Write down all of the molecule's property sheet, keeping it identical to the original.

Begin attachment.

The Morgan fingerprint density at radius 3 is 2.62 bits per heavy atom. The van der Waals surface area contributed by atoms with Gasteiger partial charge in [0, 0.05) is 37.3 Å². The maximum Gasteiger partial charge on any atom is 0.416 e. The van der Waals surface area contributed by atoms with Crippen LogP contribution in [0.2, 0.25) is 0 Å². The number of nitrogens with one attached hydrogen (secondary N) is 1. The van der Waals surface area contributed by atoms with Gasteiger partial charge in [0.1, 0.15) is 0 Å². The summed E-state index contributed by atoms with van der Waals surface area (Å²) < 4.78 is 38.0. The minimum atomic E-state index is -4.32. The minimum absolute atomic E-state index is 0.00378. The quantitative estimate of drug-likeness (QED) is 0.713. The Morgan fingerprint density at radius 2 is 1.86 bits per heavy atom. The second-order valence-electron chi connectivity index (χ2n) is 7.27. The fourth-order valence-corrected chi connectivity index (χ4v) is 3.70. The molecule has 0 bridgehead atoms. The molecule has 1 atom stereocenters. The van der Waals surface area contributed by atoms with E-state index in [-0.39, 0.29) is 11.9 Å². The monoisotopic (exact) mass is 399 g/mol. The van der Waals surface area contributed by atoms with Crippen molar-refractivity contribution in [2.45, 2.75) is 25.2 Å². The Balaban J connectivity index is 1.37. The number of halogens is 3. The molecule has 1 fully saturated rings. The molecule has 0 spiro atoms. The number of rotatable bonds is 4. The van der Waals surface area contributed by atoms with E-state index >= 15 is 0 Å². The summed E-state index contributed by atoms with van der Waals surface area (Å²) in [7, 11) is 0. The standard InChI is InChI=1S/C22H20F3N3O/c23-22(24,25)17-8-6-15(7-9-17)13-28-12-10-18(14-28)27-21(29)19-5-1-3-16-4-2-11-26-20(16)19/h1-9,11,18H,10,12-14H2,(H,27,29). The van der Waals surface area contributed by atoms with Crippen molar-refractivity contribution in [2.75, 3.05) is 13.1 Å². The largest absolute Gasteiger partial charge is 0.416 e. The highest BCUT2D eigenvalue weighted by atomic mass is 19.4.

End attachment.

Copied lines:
The Morgan fingerprint density at radius 3 is 2.62 bits per heavy atom. The van der Waals surface area contributed by atoms with Gasteiger partial charge in [0, 0.05) is 37.3 Å². The maximum Gasteiger partial charge on any atom is 0.416 e. The van der Waals surface area contributed by atoms with Crippen LogP contribution in [0.2, 0.25) is 0 Å². The number of nitrogens with one attached hydrogen (secondary N) is 1. The van der Waals surface area contributed by atoms with Gasteiger partial charge in [0.1, 0.15) is 0 Å². The summed E-state index contributed by atoms with van der Waals surface area (Å²) < 4.78 is 38.0. The minimum atomic E-state index is -4.32. The minimum absolute atomic E-state index is 0.00378. The quantitative estimate of drug-likeness (QED) is 0.713. The Morgan fingerprint density at radius 2 is 1.86 bits per heavy atom. The second-order valence-electron chi connectivity index (χ2n) is 7.27. The fourth-order valence-corrected chi connectivity index (χ4v) is 3.70. The molecule has 0 bridgehead atoms. The molecule has 1 atom stereocenters. The van der Waals surface area contributed by atoms with E-state index in [-0.39, 0.29) is 11.9 Å². The monoisotopic (exact) mass is 399 g/mol. The van der Waals surface area contributed by atoms with Crippen molar-refractivity contribution in [2.45, 2.75) is 25.2 Å². The Balaban J connectivity index is 1.37. The number of halogens is 3. The molecule has 1 fully saturated rings. The molecule has 0 spiro atoms. The number of rotatable bonds is 4. The van der Waals surface area contributed by atoms with E-state index >= 15 is 0 Å². The summed E-state index contributed by atoms with van der Waals surface area (Å²) in [7, 11) is 0. The standard InChI is InChI=1S/C22H20F3N3O/c23-22(24,25)17-8-6-15(7-9-17)13-28-12-10-18(14-28)27-21(29)19-5-1-3-16-4-2-11-26-20(16)19/h1-9,11,18H,10,12-14H2,(H,27,29). The van der Waals surface area contributed by atoms with Crippen molar-refractivity contribution in [2.75, 3.05) is 13.1 Å². The largest absolute Gasteiger partial charge is 0.416 e. The highest BCUT2D eigenvalue weighted by atomic mass is 19.4.